Southern Exposure Seed Exchange (SESE) has been one of my favorite heirloom seed suppliers for over twenty years, and is the original source of the potato onion seed stock that I continue to grow today. I was pleased to receive some great gardening tips and ideas from Ira Wallace, a worker/owner at SESE, and a board member of the Organic Seed Alliance back in September.
Ira presented four workshops at the Mother Earth News Fair on the topics of; Fall and Winter Gardening, Cultivating Herbs, Heirloom Tomatoes, and Growing Great Garlic. I later had the opportunity to interview her to gather some of her great tips on seeds and gardening. With many celebrating the New Year and others preparing their seed orders, this is a great time to share some of Ira’s gardening tips!
Make Resolutions to Grow Some New Vegetable Varieties
Let’s start with a few unusual crops that Ira described during our conversation. Shallots are a gourmet vegetable that’s more popular with gourmet chefs than with the typical backyard gardener. And when it comes to outstanding flavor, Grey Shallots are the ones that the fancy restaurants and discriminating cooks go wild over. You’ll have to get beyond that rough and homely looking exterior, but if you do you’ll discover why grey shallots are the ones that gourmets prefer.
Tomatillo and Ground Cherries are also unusual crops that you rarely find growing in backyard gardens, but they are pretty high up on Ira’s list. She enjoys using tomatillos for making salsa and recommends ground cherries for baking. Roselle, or Red Sorrel is a crop that I discovered on a trip to St Croix and have attempted to grow in my garden ever since. The tall shrub-like plant has grown well but never yielded flowers or fruits in my garden. Ira shared that they are day length sensitive and recommended that I try a variety that SESE carries.
Perennial Leeks is the other vegetable variety that Ira sold me on trying in my garden this coming season. With perennial leeks you can harvest and use both the leaves and bulbs of this rare edible plant. It is very cold hardy and its perennial habit means that it is easy to maintain, divide, and keep the harvest coming year after year. I have some seed on order and will report back on my experiences with it.
Gardening Tips for a More Productive New Year
Ira is an expert at extending the growing season and had a lot of information to offer the fall and winter gardener. Recommended crops for the fall garden include; arugula, spinach, kale, collards, turnips, oriental vegetables, mustard, Brussels Sprouts, broccoli, lettuce, cauliflower, kohl rabi, cabbage, and various root crops.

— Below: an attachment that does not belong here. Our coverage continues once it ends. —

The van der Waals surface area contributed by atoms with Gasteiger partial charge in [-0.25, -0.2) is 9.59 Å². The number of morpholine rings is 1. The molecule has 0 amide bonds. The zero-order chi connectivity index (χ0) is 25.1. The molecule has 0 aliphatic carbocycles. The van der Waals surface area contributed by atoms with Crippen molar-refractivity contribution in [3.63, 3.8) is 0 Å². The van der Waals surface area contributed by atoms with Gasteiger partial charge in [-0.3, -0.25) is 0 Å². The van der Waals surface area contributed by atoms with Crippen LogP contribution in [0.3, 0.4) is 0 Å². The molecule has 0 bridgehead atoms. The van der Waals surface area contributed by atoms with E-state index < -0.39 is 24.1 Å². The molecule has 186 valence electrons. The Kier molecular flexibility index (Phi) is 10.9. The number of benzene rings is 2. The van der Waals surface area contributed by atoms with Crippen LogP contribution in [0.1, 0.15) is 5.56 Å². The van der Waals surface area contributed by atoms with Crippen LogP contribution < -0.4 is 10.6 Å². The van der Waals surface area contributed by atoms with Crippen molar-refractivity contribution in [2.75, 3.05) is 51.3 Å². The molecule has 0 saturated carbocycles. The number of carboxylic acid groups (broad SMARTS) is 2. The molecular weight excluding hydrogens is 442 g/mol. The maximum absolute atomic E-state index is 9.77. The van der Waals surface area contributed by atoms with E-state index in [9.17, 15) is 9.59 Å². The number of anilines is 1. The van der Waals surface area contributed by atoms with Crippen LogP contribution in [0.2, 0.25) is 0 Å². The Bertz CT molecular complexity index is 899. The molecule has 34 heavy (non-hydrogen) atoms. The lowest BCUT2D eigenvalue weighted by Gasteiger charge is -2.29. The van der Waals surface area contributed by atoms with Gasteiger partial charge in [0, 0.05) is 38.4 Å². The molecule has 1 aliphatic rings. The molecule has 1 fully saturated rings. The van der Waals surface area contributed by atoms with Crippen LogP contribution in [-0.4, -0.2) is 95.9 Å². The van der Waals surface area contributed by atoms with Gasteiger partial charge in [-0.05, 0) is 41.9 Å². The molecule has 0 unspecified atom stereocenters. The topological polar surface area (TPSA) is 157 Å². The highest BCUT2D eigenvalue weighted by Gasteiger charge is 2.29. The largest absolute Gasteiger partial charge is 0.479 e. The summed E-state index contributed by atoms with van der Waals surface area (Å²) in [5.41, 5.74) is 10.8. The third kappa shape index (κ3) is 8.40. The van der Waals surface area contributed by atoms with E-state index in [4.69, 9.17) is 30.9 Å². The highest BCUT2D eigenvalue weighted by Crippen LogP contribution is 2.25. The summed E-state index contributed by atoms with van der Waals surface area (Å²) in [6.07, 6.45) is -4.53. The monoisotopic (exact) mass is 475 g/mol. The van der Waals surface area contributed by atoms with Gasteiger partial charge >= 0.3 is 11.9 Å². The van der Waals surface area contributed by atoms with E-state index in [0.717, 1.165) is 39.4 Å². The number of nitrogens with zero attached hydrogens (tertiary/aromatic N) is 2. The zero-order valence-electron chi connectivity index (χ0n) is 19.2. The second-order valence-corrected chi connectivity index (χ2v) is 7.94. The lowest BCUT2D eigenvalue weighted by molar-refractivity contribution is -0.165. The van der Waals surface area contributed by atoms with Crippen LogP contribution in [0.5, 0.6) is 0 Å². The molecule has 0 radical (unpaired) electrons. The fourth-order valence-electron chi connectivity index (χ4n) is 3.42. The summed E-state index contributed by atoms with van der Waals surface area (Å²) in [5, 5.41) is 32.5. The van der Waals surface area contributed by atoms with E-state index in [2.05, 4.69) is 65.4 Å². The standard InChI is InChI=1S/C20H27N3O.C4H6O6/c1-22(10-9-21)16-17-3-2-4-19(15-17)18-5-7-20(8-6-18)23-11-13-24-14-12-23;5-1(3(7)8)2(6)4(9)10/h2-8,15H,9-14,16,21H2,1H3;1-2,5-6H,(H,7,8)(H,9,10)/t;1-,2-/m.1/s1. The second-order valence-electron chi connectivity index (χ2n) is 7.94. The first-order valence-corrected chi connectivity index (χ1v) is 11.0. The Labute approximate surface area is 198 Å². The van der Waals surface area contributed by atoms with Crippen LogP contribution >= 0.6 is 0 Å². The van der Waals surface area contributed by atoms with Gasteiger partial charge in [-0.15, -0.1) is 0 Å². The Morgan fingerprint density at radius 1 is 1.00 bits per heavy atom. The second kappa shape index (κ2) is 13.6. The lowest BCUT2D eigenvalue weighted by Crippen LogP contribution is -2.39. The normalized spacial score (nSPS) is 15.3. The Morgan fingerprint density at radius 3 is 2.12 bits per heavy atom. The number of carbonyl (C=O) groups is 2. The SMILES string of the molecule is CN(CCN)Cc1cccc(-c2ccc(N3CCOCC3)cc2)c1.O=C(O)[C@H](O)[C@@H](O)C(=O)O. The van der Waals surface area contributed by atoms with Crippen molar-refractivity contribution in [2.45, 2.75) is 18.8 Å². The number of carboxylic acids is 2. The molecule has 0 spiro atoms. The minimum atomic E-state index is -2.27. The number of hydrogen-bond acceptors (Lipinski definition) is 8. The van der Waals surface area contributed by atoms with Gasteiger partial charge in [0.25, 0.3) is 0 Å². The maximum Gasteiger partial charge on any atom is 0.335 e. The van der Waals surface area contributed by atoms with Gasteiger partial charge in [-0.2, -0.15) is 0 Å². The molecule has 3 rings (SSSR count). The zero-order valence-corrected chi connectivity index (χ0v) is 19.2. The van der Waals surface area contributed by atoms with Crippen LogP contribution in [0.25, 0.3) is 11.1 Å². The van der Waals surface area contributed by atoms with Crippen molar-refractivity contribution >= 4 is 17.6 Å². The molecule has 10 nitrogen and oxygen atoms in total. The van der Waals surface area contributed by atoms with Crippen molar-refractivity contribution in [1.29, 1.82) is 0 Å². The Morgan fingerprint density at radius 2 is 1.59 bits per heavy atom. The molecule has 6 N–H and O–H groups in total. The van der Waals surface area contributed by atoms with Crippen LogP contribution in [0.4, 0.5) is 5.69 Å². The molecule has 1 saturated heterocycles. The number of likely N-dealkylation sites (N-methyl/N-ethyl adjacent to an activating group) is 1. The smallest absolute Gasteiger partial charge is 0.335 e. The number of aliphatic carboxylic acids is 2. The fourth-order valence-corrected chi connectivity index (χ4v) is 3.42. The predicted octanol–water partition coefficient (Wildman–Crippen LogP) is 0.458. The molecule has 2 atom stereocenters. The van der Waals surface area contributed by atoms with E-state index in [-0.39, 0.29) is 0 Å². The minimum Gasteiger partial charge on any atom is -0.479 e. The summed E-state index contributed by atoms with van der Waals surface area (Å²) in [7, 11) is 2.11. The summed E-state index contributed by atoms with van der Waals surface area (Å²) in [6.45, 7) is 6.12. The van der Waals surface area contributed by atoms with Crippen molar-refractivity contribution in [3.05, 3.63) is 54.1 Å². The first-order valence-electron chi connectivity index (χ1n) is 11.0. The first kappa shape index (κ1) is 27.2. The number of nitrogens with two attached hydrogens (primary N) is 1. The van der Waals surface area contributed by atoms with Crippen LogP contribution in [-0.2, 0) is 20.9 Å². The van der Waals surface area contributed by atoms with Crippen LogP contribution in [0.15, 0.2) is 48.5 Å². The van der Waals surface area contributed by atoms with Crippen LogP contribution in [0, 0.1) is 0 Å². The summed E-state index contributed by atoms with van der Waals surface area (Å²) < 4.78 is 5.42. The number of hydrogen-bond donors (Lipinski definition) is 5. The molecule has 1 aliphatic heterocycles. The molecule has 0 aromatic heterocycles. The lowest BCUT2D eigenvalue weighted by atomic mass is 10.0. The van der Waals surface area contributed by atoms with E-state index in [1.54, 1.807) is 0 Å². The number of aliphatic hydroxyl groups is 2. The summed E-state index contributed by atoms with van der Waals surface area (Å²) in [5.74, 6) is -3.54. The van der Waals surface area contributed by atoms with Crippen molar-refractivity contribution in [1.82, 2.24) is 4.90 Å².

Her best tip regarding the fall garden was the recommendation to stagger your planting dates by sowing seeds a couple weeks apartrather than target a specific planting date for those fall vegetables. This makes so much sense because the weather is always going to vary from one year to the next. By staggering multiple plantings you’re more likely to hit that sweet spot for production in spite of unpredictable changes in the seasons.
Think about August and early September as prime times for starting fall vegetables, depending on your region, and keep in mind that a week or two difference in the planting can translate into a long gap when it comes to maturity and harvest time for your crops.
Other Ideas and Techniques from Ira Wallace
- Don’t harvest leafy greens while they are frozen, let them thaw on a warmer day and then harvest.
- Use the garden as an outdoor refrigerator to store produce right on the plants as the temperatures begin to drop in the fall.
- Run a sprinkler or mister overnight to protect sensitive plants from cold snaps if an early frost is in the weather forecast.
- Fall grown carrots are the best flavored, beets can be dug until the ground freezes, and salad greens are great for growing in cold frames and under cover.
- Plant spinach in early winter, for a crop that you won’t eat that season but early the following spring.
- Try Asiatic garlic varieties for an earlier harvest though not as long keeping. Plant softneck garlic varieties for better results in southern climates.
- Harvest your garlic during the summer when there are still about four green leaves on the plant.You can start potato onions in the spring as well as fall. Use a range of sizes as small seed cloves produce bigger bulbs while large cloves result in larger clusters.
For more recommendations and a great selection of rare and heirloom seed choices you can request a catalog or visit the Southern Exposure Seed Exchange website.
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